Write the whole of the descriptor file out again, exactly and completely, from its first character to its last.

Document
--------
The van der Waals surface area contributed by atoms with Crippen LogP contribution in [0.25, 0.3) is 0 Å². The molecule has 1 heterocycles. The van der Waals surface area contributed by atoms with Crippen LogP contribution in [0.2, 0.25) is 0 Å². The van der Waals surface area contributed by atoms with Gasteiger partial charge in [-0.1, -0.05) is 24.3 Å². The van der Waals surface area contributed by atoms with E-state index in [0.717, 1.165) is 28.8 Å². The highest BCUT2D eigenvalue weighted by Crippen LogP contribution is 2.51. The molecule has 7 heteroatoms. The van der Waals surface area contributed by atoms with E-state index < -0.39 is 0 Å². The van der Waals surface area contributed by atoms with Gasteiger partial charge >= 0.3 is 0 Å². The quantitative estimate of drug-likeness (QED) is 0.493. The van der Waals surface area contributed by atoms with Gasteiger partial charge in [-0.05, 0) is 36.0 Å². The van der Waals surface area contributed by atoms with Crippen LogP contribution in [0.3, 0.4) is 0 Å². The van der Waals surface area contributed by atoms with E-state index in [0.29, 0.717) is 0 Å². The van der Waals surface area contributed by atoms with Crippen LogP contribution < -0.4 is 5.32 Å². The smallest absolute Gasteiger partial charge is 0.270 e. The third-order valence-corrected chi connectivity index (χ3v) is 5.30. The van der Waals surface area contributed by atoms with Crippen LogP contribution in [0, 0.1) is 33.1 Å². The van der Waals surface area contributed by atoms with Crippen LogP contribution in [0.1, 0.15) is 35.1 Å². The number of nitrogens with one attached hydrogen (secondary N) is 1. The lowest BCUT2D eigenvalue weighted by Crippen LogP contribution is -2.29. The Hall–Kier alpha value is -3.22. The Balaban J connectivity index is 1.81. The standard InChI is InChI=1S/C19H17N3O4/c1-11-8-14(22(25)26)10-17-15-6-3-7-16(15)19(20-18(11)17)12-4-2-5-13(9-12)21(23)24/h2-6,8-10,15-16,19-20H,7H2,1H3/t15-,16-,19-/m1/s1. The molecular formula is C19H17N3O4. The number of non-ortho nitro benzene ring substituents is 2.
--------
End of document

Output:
The van der Waals surface area contributed by atoms with Crippen LogP contribution in [0.25, 0.3) is 0 Å². The molecule has 1 heterocycles. The van der Waals surface area contributed by atoms with Crippen LogP contribution in [0.2, 0.25) is 0 Å². The van der Waals surface area contributed by atoms with Gasteiger partial charge in [-0.1, -0.05) is 24.3 Å². The van der Waals surface area contributed by atoms with E-state index in [0.717, 1.165) is 28.8 Å². The highest BCUT2D eigenvalue weighted by Crippen LogP contribution is 2.51. The molecule has 7 heteroatoms. The van der Waals surface area contributed by atoms with E-state index < -0.39 is 0 Å². The van der Waals surface area contributed by atoms with Gasteiger partial charge >= 0.3 is 0 Å². The quantitative estimate of drug-likeness (QED) is 0.493. The van der Waals surface area contributed by atoms with Gasteiger partial charge in [-0.05, 0) is 36.0 Å². The van der Waals surface area contributed by atoms with Crippen LogP contribution in [0.3, 0.4) is 0 Å². The van der Waals surface area contributed by atoms with E-state index in [0.29, 0.717) is 0 Å². The van der Waals surface area contributed by atoms with Crippen LogP contribution < -0.4 is 5.32 Å². The smallest absolute Gasteiger partial charge is 0.270 e. The third-order valence-corrected chi connectivity index (χ3v) is 5.30. The van der Waals surface area contributed by atoms with Crippen LogP contribution in [0, 0.1) is 33.1 Å². The van der Waals surface area contributed by atoms with Crippen LogP contribution in [0.1, 0.15) is 35.1 Å². The number of nitrogens with one attached hydrogen (secondary N) is 1. The lowest BCUT2D eigenvalue weighted by Crippen LogP contribution is -2.29. The Hall–Kier alpha value is -3.22. The Balaban J connectivity index is 1.81. The standard InChI is InChI=1S/C19H17N3O4/c1-11-8-14(22(25)26)10-17-15-6-3-7-16(15)19(20-18(11)17)12-4-2-5-13(9-12)21(23)24/h2-6,8-10,15-16,19-20H,7H2,1H3/t15-,16-,19-/m1/s1. The molecular formula is C19H17N3O4. The number of non-ortho nitro benzene ring substituents is 2.